21. Kang, J. K., Yi, I. G., Park, J. A., Kim, S. B., Kim, H., Han, Y., et al. (2015). Transport of carboxyl-functionalized carbon black nanoparticles in saturated porous media: Column experiments and model analyses. Journal of Contaminant Hydrology, 177, 194–205.CrossRefGoogle Scholar
  22. Kiser, M., Westerhoff, P., Benn, T., Wang, Y., Perez-Rivera, J., & Hristovski, K. (2009). Titanium nanomaterial removal and release from wastewater treatment plants. Environmental Science and Technology, 43, 6757–6763.CrossRefGoogle Scholar
  23. Kosmulski, M., Eriksson, P., Brancewicz, C., & Rosenholm, J. B. (2000). Zeta potentials of monodispersed, spherical silica particles in mixed solvents as a function of cesium chloride concentration. Colloids and Surfaces A: Physicochemical and Engineering Aspects, 162, 37–48.CrossRefGoogle Scholar
  24. Kuhnen, F., Barmettler, K., Bhattacharjee, S., Elimelech, M., & Kretzschmar, R. (2000). Transport of iron oxide colloids in packed quartz sand media: monolayer and multilayer deposition. Journal of Colloid and Interface Science, 231, 32–41.CrossRefGoogle Scholar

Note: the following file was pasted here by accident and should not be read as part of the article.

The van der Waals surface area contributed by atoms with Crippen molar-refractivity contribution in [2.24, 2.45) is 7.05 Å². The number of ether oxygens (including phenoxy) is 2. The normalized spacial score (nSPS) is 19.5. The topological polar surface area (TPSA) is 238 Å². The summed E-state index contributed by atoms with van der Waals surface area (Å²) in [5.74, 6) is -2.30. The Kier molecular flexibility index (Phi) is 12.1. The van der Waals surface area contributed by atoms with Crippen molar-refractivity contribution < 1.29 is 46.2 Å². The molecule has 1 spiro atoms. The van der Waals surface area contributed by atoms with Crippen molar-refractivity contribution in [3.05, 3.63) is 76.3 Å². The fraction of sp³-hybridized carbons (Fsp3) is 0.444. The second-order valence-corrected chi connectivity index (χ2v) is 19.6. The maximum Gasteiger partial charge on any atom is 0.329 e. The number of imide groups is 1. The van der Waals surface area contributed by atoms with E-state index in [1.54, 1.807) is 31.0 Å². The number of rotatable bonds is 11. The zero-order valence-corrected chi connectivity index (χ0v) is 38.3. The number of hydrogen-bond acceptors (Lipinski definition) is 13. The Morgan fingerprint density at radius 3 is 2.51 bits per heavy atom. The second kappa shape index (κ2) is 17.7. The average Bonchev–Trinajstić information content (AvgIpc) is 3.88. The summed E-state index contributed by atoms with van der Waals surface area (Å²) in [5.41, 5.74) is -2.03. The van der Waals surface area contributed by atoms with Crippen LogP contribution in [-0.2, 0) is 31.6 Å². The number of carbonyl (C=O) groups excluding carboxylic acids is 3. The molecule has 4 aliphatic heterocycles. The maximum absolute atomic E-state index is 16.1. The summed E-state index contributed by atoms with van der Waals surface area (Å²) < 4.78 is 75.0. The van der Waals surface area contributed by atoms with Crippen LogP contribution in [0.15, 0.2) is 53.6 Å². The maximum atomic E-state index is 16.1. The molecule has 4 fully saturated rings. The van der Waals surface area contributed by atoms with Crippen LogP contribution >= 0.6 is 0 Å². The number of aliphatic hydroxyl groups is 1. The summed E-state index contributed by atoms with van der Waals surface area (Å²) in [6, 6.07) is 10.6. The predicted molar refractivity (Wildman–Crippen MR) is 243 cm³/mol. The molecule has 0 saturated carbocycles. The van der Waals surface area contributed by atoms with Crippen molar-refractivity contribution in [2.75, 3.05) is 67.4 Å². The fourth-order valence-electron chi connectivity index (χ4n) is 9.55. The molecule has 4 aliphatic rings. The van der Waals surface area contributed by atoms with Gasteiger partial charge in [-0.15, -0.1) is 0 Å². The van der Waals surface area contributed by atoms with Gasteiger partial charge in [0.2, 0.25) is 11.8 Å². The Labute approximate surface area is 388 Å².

25. Li, L., Hartmann, G., Doblinger, M., & Schuster, M. (2013). Quantification of nanoscale silver particles removal and release from municipal wastewater treatment plants in Germany. Environmental Science and Technology, 47, 7317–7323.CrossRefGoogle Scholar
  26. Li, M., He, L., Zhang, M., Liu, X., Tong, M., & Kim, H. (2019). Cotransport and deposition of iron oxides with different sized-plastic particles in saturated quartz sand. Environmental Science and Technology, 53, 3547–3557.CrossRefGoogle Scholar
  27. Li, Y., Wang, Y., Pennell, K. D., & Abriola, L. M. (2008). Investigation of the transport and deposition of fullerene (C60) nanoparticles in quartz sands under varying flow conditions. Environmental Science and Technology, 42, 7174–7180.CrossRefGoogle Scholar
  28. Li, X., Zhang, P., Lin, C., & Johnson, W. P. (2005). Role of hydrodynamic drag on microsphere deposition and re-entrainment in porous media under unfavorable conditions. Environmental Science and Technology, 39, 4012–4020.CrossRefGoogle Scholar
  29. Liang, Y., Bradford, S. A., Simunek, J., Vereecken, H., & Klumpp, E. (2013). Sensitivity of the transport and retention of stabilized silver nanoparticles to physicochemical factors. Water Research, 47, 2572–2582.CrossRefGoogle Scholar